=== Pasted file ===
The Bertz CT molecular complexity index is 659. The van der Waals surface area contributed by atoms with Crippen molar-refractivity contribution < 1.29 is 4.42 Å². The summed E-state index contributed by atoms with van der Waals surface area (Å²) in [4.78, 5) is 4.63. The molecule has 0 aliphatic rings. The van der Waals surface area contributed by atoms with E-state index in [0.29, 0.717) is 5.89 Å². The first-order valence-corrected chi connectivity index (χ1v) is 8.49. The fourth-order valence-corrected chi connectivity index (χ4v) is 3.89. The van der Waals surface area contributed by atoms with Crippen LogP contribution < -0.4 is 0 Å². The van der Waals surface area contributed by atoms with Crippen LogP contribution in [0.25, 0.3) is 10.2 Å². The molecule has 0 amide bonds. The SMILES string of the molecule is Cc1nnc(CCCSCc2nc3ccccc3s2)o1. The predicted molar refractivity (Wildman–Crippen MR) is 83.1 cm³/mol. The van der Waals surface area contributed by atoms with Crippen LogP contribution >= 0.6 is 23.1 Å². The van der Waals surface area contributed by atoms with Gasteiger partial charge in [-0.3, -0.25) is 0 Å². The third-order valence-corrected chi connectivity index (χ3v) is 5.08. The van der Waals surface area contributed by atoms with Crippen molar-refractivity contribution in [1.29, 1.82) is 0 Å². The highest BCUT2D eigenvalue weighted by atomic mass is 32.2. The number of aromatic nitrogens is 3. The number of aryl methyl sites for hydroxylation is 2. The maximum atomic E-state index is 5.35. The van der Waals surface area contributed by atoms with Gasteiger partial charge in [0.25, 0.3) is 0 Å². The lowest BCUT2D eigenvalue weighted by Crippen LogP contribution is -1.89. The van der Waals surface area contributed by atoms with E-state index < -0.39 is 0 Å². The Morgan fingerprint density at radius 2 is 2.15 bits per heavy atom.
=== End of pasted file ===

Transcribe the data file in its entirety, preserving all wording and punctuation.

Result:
The Bertz CT molecular complexity index is 659. The van der Waals surface area contributed by atoms with Crippen molar-refractivity contribution < 1.29 is 4.42 Å². The summed E-state index contributed by atoms with van der Waals surface area (Å²) in [4.78, 5) is 4.63. The molecule has 0 aliphatic rings. The van der Waals surface area contributed by atoms with E-state index in [0.29, 0.717) is 5.89 Å². The first-order valence-corrected chi connectivity index (χ1v) is 8.49. The fourth-order valence-corrected chi connectivity index (χ4v) is 3.89. The van der Waals surface area contributed by atoms with Crippen LogP contribution < -0.4 is 0 Å². The van der Waals surface area contributed by atoms with Crippen LogP contribution in [0.25, 0.3) is 10.2 Å². The molecule has 0 amide bonds. The SMILES string of the molecule is Cc1nnc(CCCSCc2nc3ccccc3s2)o1. The predicted molar refractivity (Wildman–Crippen MR) is 83.1 cm³/mol. The van der Waals surface area contributed by atoms with Crippen LogP contribution >= 0.6 is 23.1 Å². The van der Waals surface area contributed by atoms with Gasteiger partial charge in [-0.3, -0.25) is 0 Å². The third-order valence-corrected chi connectivity index (χ3v) is 5.08. The van der Waals surface area contributed by atoms with Crippen molar-refractivity contribution in [1.29, 1.82) is 0 Å². The highest BCUT2D eigenvalue weighted by atomic mass is 32.2. The number of aromatic nitrogens is 3. The number of aryl methyl sites for hydroxylation is 2. The maximum atomic E-state index is 5.35. The van der Waals surface area contributed by atoms with Gasteiger partial charge in [0.25, 0.3) is 0 Å². The lowest BCUT2D eigenvalue weighted by Crippen LogP contribution is -1.89. The van der Waals surface area contributed by atoms with E-state index < -0.39 is 0 Å². The Morgan fingerprint density at radius 2 is 2.15 bits per heavy atom.